Of course, Shaun of the Dead is also a buddy film. Far from being the competent law enforcement types or clashing odd-couple foils of buddy-film convention, though, Shaun and Ed (Nick Frost) are two shades of the same juvenile, incompetent hue. At the start of the film, Shaun is only slightly more adjusted to the working world than Ed, who spends the first day of the apocalypse in the same spot on the couch playing video games. Shaun, meanwhile, is caught in an entry-level 9-to-5 where he is by far the oldest employee at his position.
This dynamic speaks to the most inspired genre infusion present in Shaun of the Dead, that which propels the emotional core of the film. As the clever framing and expertly timed rule-of-three callbacks make comedy beats out of a horror-genre staple, Shaun’s character arc provides counterpoint emotional beats. These beats work so well because Shaun of the Dead functions as a bildungsroman, belated as it is due to Shaun’s arrested development. Shaun, 29, is only slightly more of an adult than Ed, but they live like college dormmates; as their white-collar flat mate Pete (Peter Serafinowicz) tells Shaun, in reference to Ed’s laziness, “We’re not students anymore.” Shaun is not mature enough to face his oncoming thirties, get his life in order, and have a serious relationship with Liz. But, as the movie goes on, he finds his best friend’s immaturity to be equally unappealing.
It takes the introduction of the zombie apocalypse for Shaun to come to terms with the future that is in front of him. He organizes his priorities – “take care” of Phillip (Bill Nighy), grab mum, grab Liz, have a nice cold pint, etc. He has a heart-to-heart with his stepfather that allows him a cathartic release from the pains of his childhood. In the chaos of events, he finally introduces his girlfriend to his mother. And, in the end, he learns how to balance a stable adult life with the pub-crawling and video games. It takes the end of the world to get him there – if you wanted to be cute, you could say the zombie horde symbolizes the unavoidable pressures of the world forcing Shaun to grow up already – but Shaun, 29 or not, comes of age.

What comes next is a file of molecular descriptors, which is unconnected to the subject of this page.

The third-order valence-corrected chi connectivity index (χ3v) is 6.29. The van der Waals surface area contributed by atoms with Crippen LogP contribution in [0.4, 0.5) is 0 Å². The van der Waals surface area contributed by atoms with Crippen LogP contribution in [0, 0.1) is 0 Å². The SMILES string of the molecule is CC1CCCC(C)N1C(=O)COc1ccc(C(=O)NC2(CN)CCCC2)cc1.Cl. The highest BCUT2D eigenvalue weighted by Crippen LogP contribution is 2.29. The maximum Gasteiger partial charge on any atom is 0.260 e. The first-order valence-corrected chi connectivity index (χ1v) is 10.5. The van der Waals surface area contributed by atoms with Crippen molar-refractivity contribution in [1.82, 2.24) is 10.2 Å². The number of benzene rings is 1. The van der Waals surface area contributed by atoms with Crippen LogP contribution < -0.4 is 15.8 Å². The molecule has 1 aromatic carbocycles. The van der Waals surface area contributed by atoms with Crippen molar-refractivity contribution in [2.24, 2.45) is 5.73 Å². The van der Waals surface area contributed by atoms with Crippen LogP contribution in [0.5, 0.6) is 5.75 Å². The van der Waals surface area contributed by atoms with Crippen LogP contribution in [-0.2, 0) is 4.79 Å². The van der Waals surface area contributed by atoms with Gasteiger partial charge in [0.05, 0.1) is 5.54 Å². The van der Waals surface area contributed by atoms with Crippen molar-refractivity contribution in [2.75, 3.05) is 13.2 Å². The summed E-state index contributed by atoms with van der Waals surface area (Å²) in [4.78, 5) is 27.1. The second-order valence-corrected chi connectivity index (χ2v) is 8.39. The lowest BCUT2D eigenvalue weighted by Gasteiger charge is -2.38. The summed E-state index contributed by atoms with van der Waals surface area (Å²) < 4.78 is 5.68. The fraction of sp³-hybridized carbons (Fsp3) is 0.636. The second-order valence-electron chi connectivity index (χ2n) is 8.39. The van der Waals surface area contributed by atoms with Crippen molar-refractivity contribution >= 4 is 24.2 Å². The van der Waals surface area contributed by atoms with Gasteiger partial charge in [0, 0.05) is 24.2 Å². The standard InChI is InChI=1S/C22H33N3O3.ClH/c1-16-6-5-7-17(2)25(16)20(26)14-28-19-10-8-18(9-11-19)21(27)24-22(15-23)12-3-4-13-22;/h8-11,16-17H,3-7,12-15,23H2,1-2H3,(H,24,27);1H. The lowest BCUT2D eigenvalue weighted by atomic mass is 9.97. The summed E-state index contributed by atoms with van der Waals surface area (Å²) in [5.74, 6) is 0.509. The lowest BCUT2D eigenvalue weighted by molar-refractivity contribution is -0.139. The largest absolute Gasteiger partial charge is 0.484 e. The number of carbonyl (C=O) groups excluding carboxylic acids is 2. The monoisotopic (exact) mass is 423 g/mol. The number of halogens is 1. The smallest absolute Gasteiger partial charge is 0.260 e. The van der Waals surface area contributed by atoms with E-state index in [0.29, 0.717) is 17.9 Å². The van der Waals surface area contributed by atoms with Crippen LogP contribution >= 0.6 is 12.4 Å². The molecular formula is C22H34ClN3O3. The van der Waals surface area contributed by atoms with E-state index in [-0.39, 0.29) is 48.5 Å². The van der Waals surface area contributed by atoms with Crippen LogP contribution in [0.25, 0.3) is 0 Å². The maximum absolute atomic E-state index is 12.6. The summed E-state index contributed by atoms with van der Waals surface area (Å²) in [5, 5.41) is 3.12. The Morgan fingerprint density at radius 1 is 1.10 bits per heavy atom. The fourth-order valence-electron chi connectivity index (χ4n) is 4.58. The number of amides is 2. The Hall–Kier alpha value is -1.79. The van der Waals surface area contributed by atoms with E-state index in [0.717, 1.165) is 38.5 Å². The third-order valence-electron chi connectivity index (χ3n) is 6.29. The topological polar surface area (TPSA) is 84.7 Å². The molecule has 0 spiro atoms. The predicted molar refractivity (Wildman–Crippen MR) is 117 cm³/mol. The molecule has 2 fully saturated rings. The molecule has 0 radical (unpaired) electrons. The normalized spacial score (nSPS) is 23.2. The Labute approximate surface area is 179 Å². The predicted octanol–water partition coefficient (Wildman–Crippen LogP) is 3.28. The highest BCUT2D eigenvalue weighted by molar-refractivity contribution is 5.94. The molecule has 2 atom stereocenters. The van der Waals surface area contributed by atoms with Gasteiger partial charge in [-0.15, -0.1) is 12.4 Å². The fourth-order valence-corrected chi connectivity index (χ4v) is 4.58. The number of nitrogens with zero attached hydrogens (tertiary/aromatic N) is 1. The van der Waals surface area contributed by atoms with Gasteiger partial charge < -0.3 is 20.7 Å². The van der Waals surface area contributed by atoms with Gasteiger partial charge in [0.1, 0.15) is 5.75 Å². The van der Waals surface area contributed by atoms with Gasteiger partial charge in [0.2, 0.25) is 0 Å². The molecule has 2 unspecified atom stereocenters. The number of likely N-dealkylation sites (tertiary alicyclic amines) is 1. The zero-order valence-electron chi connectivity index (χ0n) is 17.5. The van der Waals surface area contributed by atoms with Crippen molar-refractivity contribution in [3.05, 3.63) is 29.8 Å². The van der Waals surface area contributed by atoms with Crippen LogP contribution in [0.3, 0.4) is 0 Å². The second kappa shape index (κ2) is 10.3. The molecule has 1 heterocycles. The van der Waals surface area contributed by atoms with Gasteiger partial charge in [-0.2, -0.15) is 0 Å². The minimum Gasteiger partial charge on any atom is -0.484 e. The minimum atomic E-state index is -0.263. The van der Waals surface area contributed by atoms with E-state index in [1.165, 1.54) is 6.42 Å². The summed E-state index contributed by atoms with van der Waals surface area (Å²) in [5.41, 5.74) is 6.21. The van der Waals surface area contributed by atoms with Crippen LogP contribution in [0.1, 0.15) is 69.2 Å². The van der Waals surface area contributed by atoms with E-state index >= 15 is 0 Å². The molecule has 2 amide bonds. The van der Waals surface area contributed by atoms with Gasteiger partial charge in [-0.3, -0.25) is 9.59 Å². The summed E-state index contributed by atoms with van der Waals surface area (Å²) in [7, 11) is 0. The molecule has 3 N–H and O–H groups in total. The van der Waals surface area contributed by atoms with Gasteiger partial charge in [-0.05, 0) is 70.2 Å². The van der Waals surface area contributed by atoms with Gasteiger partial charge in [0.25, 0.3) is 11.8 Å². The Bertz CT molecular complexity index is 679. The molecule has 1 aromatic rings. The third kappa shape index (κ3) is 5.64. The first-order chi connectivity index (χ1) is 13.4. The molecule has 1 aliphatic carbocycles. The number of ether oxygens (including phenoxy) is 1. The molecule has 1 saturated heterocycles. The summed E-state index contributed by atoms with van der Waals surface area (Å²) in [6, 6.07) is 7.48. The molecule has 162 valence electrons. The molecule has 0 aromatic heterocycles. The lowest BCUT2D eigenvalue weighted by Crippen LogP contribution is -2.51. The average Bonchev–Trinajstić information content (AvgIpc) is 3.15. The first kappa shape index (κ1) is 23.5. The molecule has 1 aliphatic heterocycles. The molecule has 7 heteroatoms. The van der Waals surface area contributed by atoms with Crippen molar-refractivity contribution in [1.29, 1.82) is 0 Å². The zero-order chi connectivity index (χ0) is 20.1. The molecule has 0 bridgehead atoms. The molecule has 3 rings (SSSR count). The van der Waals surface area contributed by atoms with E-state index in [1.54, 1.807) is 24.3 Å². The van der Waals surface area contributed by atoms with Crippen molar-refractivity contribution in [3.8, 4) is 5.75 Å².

Shaun of the Dead, in terms of scripting and editing if nothing else, is one of the tighter comedies out there. There are a few moments of zombie carnage that do Tom Savini and George Romero proud. And the emotional heart beats like a drum, the mallet held proudly by Shaun in honor of all the beer-sipping doofuses who figure life out in their own time. Because dogs can look up.
 See, for a few examples: The Haunted Castle (Méliès, 1897), The Four Troublesome Heads (Méliès, 1898), The X-Ray Fiend (Smith, 1897).
 See: Uncle Josh in a Spooky Hotel (Porter, 1900), Uncle Josh’s Nightmare (Porter, 1900).
 Carroll, Noël, “Horror and Humor,” The Journal of Aesthetics and Art Criticism, vol. 57, no. 2 (1999): 145.
 Carroll, 157.
Alex Brannan is a Ph.D. student in the Media School at IU, and he previously earned an MA from the University of Texas-Austin. His research focuses on discourses of taste and film fandom on social media platforms. Occasionally, he writes about horror movies. He is never not in the mood to watch a John Carpenter film.